In columns 2–4, we interact Frequent issuer with Boom, 3 CRA reported and Distance, respectively. Frequent issuer \(\times \) Boom is significant at the 5% level and has a negative sign (column 2). MBS sold by frequent issuers during the credit boom period (2005-June 2007) in the run-up to the financial crisis were regarded to be relatively less risky compared to MBS they sold in normal periods. This result, supporting H2, indicates that investors perceived frequent issuers to be more reliable and trustworthy originators of high quality MBS during the progressive phase of the credit expansionary period when information asymmetries in the markets increased. Assuming securitization follows a repeated game structure, frequent issuers are more likely to be concerned about improving their reputation as competition for market share increases during the expansion phase of the credit cycle. Consequently, they are likely to be more diligent at the credit underwriting stage during these periods. Such issuers are also more likely to provide effective monitoring in an intensely competitive environment as smaller issuers would be more concerned with maintaining or increasing market share (Winton and Yerramilli 2020).
We also find a negative and significant (at the 10% level) coefficient for Frequent issuer \(\times \) 3 CRA reported. MBS tranches where a frequent issuer reports ratings from three credit rating agencies are regarded as less risky. This shows that the combination of frequent issuance with a clear indication of transparency by reporting three ratings is highly valued by investors, supporting H4. We do not find Frequent issuer \(\times \) Distance to be significant. It seems that, contrary to our expectations in H6, frequent issuance does not have a mitigating effect on the information asymmetries caused by distance to the origination market.
Retained is not significant in any of the specifications. Retention as an alignment device seems to have lost its importance since it does affect issuers’ borrowing costs. This result may also suggest that investors cannot rely on this indicator as retained tranches could be sold by the issuer. Ratings/Tranches is not significant in any of the models while Subordination is significant in all of the models. It seems that credit ratings do not completely capture the leverage effects within deals and higher subordination typically signals higher risk deals. Weighted Average Life is a key determinant of initial spreads as this variable is highly statistically significant and consistently positive in all specifications in Table 3, Panel A. This finding is consistent with Cuchra (2004) where initial launch spreads were persistently positively related to effective maturity. Liquidity, proxied by Size, is significant in all the models. In particular, we find that Size is now statistically significant and has a negative sign. This shows that investors require lower liquidity premiums for larger issues. With regards to collateral, spreads on RMBS notes were lower than initial funding costs associated with CMBS notes. This is because CMBSs are less regulated, less standardised and attract a higher risk weighting.Footnote 27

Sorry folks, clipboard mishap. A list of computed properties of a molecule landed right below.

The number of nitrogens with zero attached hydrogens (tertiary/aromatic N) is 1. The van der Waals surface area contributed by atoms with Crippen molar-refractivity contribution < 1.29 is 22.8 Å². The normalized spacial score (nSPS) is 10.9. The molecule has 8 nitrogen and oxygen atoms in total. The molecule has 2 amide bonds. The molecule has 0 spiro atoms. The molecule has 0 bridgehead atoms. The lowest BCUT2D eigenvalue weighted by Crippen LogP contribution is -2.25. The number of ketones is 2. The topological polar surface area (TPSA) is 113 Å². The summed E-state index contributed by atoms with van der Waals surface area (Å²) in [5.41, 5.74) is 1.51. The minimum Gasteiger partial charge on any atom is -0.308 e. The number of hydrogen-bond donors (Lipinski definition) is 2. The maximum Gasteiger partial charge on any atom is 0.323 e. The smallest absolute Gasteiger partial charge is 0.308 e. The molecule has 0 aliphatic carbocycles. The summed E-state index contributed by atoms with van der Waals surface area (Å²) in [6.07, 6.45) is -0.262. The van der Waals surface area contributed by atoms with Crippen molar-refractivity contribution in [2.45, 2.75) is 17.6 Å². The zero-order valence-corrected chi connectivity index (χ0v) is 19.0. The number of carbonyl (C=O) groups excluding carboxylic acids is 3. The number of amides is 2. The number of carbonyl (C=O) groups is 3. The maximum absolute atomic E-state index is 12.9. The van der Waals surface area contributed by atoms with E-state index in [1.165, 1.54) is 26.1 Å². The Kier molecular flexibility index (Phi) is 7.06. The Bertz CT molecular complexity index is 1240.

4.2 RMBS sample
RMBS constitutes 81.27% of our sample. We run estimations on the RMBS subsample as it is more homogenous and can help to check the robustness of our reported results for the whole sample. The results are presented in Table 3, Panel B. We find that almost all the relationships established above for our main variables remain unchanged in the RMBS sample. We still find that frequent issuance leads to lower spreads. The possibility of rating shopping, shown by the positive coefficient of 2 CRA reported, is deemed risky by investors. The statistical significance of the Distance variable gets stronger. This is unsurprising as residential mortgage lending requires more local presence and expertise by the lenders and, as the literature argues, foreign banks may be at a disadvantage relative to local banks. The direction of the signs and significance of the interaction variables –Frequent issuer \(\times \) Boom, Frequent issuer \(\times \) 3 CRA reported and Frequent issuer \(\times \) Distance– do not change.
4.3 Prime versus non-prime tranches